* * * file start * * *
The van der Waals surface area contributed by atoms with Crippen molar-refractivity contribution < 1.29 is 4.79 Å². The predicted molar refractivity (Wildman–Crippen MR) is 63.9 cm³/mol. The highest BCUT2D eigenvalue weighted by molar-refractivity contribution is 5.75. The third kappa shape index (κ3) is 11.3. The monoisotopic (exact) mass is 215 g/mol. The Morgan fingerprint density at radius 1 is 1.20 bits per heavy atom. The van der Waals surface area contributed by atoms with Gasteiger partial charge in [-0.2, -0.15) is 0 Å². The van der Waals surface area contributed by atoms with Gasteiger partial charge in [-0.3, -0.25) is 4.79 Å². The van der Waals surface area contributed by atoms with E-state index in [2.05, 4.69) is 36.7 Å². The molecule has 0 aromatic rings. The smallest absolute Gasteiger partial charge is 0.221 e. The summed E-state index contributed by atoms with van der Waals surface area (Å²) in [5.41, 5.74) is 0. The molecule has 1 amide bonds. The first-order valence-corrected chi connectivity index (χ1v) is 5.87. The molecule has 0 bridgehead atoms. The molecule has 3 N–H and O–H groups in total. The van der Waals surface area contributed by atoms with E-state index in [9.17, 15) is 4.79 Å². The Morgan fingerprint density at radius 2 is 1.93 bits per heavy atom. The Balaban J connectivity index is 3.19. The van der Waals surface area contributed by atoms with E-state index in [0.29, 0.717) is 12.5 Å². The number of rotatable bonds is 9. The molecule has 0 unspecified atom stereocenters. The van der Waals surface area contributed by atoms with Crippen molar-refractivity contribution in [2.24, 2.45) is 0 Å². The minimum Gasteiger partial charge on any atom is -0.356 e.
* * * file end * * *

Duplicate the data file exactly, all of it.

The van der Waals surface area contributed by atoms with Crippen molar-refractivity contribution < 1.29 is 4.79 Å². The predicted molar refractivity (Wildman–Crippen MR) is 63.9 cm³/mol. The highest BCUT2D eigenvalue weighted by molar-refractivity contribution is 5.75. The third kappa shape index (κ3) is 11.3. The monoisotopic (exact) mass is 215 g/mol. The Morgan fingerprint density at radius 1 is 1.20 bits per heavy atom. The van der Waals surface area contributed by atoms with Gasteiger partial charge in [-0.2, -0.15) is 0 Å². The van der Waals surface area contributed by atoms with Gasteiger partial charge in [-0.3, -0.25) is 4.79 Å². The van der Waals surface area contributed by atoms with E-state index in [2.05, 4.69) is 36.7 Å². The molecule has 0 aromatic rings. The smallest absolute Gasteiger partial charge is 0.221 e. The summed E-state index contributed by atoms with van der Waals surface area (Å²) in [5.41, 5.74) is 0. The molecule has 1 amide bonds. The first-order valence-corrected chi connectivity index (χ1v) is 5.87. The molecule has 0 bridgehead atoms. The molecule has 3 N–H and O–H groups in total. The van der Waals surface area contributed by atoms with E-state index in [9.17, 15) is 4.79 Å². The Morgan fingerprint density at radius 2 is 1.93 bits per heavy atom. The Balaban J connectivity index is 3.19. The van der Waals surface area contributed by atoms with E-state index in [0.29, 0.717) is 12.5 Å². The number of rotatable bonds is 9. The molecule has 0 unspecified atom stereocenters. The van der Waals surface area contributed by atoms with Crippen molar-refractivity contribution in [2.24, 2.45) is 0 Å². The minimum Gasteiger partial charge on any atom is -0.356 e.